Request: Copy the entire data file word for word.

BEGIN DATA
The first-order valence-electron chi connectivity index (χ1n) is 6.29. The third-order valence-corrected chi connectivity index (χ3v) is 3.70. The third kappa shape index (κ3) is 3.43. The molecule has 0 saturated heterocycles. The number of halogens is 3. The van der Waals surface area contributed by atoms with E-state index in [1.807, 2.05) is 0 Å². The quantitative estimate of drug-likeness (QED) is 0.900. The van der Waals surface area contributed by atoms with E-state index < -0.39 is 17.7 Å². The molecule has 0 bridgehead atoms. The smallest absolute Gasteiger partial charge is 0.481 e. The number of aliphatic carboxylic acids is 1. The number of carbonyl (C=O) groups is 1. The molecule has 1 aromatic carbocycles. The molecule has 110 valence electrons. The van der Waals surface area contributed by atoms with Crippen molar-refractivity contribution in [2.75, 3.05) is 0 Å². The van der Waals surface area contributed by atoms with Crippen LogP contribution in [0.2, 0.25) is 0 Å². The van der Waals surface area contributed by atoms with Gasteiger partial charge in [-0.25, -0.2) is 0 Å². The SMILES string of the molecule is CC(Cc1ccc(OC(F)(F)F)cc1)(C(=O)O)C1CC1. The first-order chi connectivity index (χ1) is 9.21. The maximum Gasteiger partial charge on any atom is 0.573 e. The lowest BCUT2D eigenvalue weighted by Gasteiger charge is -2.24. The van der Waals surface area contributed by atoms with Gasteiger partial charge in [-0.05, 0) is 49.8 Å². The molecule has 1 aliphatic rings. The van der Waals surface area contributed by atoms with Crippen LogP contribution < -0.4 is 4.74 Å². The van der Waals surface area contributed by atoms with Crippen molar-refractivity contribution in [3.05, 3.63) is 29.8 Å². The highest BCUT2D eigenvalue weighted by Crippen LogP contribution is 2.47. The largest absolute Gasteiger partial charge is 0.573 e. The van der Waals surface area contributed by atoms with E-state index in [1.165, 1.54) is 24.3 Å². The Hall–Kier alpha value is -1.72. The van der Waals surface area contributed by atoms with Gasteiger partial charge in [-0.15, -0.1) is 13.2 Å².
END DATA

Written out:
The first-order valence-electron chi connectivity index (χ1n) is 6.29. The third-order valence-corrected chi connectivity index (χ3v) is 3.70. The third kappa shape index (κ3) is 3.43. The molecule has 0 saturated heterocycles. The number of halogens is 3. The van der Waals surface area contributed by atoms with E-state index in [1.807, 2.05) is 0 Å². The quantitative estimate of drug-likeness (QED) is 0.900. The van der Waals surface area contributed by atoms with E-state index < -0.39 is 17.7 Å². The molecule has 0 bridgehead atoms. The smallest absolute Gasteiger partial charge is 0.481 e. The number of aliphatic carboxylic acids is 1. The number of carbonyl (C=O) groups is 1. The molecule has 1 aromatic carbocycles. The molecule has 110 valence electrons. The van der Waals surface area contributed by atoms with Crippen molar-refractivity contribution in [2.75, 3.05) is 0 Å². The van der Waals surface area contributed by atoms with Crippen LogP contribution in [0.2, 0.25) is 0 Å². The van der Waals surface area contributed by atoms with Gasteiger partial charge in [-0.25, -0.2) is 0 Å². The SMILES string of the molecule is CC(Cc1ccc(OC(F)(F)F)cc1)(C(=O)O)C1CC1. The first-order chi connectivity index (χ1) is 9.21. The maximum Gasteiger partial charge on any atom is 0.573 e. The lowest BCUT2D eigenvalue weighted by Gasteiger charge is -2.24. The van der Waals surface area contributed by atoms with Gasteiger partial charge in [-0.05, 0) is 49.8 Å². The molecule has 1 aliphatic rings. The van der Waals surface area contributed by atoms with Crippen LogP contribution < -0.4 is 4.74 Å². The van der Waals surface area contributed by atoms with Crippen molar-refractivity contribution in [3.05, 3.63) is 29.8 Å². The highest BCUT2D eigenvalue weighted by Crippen LogP contribution is 2.47. The largest absolute Gasteiger partial charge is 0.573 e. The van der Waals surface area contributed by atoms with E-state index in [1.165, 1.54) is 24.3 Å². The Hall–Kier alpha value is -1.72. The van der Waals surface area contributed by atoms with Gasteiger partial charge in [-0.15, -0.1) is 13.2 Å².